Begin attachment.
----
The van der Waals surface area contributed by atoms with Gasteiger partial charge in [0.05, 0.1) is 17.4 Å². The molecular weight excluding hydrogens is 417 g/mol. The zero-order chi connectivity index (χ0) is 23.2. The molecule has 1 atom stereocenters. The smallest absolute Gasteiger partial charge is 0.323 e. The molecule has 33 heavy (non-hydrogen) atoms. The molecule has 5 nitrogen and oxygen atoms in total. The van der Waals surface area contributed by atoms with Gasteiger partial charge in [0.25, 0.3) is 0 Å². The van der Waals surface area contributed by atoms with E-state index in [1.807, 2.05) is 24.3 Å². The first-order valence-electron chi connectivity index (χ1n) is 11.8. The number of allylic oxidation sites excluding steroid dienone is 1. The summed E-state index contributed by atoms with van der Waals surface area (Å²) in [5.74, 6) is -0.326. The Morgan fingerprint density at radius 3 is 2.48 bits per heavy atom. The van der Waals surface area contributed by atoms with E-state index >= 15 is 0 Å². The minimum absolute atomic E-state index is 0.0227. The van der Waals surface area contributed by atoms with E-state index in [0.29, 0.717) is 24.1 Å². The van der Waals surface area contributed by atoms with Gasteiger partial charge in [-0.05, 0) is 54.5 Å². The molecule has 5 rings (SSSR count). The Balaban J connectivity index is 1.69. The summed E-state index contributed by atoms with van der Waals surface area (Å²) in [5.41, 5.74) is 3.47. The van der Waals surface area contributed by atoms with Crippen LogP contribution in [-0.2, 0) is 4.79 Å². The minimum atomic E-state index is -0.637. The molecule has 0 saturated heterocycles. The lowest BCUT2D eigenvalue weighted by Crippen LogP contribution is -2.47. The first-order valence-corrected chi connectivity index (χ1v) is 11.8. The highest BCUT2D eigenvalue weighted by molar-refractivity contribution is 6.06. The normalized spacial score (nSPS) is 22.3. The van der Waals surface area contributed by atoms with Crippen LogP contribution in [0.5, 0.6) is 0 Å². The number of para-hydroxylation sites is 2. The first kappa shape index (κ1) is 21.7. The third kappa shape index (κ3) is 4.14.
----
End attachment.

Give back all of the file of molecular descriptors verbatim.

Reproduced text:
The van der Waals surface area contributed by atoms with Gasteiger partial charge in [0.05, 0.1) is 17.4 Å². The molecular weight excluding hydrogens is 417 g/mol. The zero-order chi connectivity index (χ0) is 23.2. The molecule has 1 atom stereocenters. The smallest absolute Gasteiger partial charge is 0.323 e. The molecule has 33 heavy (non-hydrogen) atoms. The molecule has 5 nitrogen and oxygen atoms in total. The van der Waals surface area contributed by atoms with Gasteiger partial charge in [0.25, 0.3) is 0 Å². The van der Waals surface area contributed by atoms with E-state index in [1.807, 2.05) is 24.3 Å². The first-order valence-electron chi connectivity index (χ1n) is 11.8. The number of allylic oxidation sites excluding steroid dienone is 1. The summed E-state index contributed by atoms with van der Waals surface area (Å²) in [5.74, 6) is -0.326. The Morgan fingerprint density at radius 3 is 2.48 bits per heavy atom. The van der Waals surface area contributed by atoms with E-state index >= 15 is 0 Å². The minimum absolute atomic E-state index is 0.0227. The van der Waals surface area contributed by atoms with E-state index in [0.29, 0.717) is 24.1 Å². The van der Waals surface area contributed by atoms with Gasteiger partial charge in [-0.05, 0) is 54.5 Å². The molecule has 5 rings (SSSR count). The Balaban J connectivity index is 1.69. The summed E-state index contributed by atoms with van der Waals surface area (Å²) in [5.41, 5.74) is 3.47. The van der Waals surface area contributed by atoms with Crippen LogP contribution in [-0.2, 0) is 4.79 Å². The minimum atomic E-state index is -0.637. The molecule has 0 saturated heterocycles. The lowest BCUT2D eigenvalue weighted by Crippen LogP contribution is -2.47. The first-order valence-corrected chi connectivity index (χ1v) is 11.8. The highest BCUT2D eigenvalue weighted by molar-refractivity contribution is 6.06. The normalized spacial score (nSPS) is 22.3. The van der Waals surface area contributed by atoms with Crippen LogP contribution in [0.5, 0.6) is 0 Å². The number of para-hydroxylation sites is 2. The first kappa shape index (κ1) is 21.7. The third kappa shape index (κ3) is 4.14.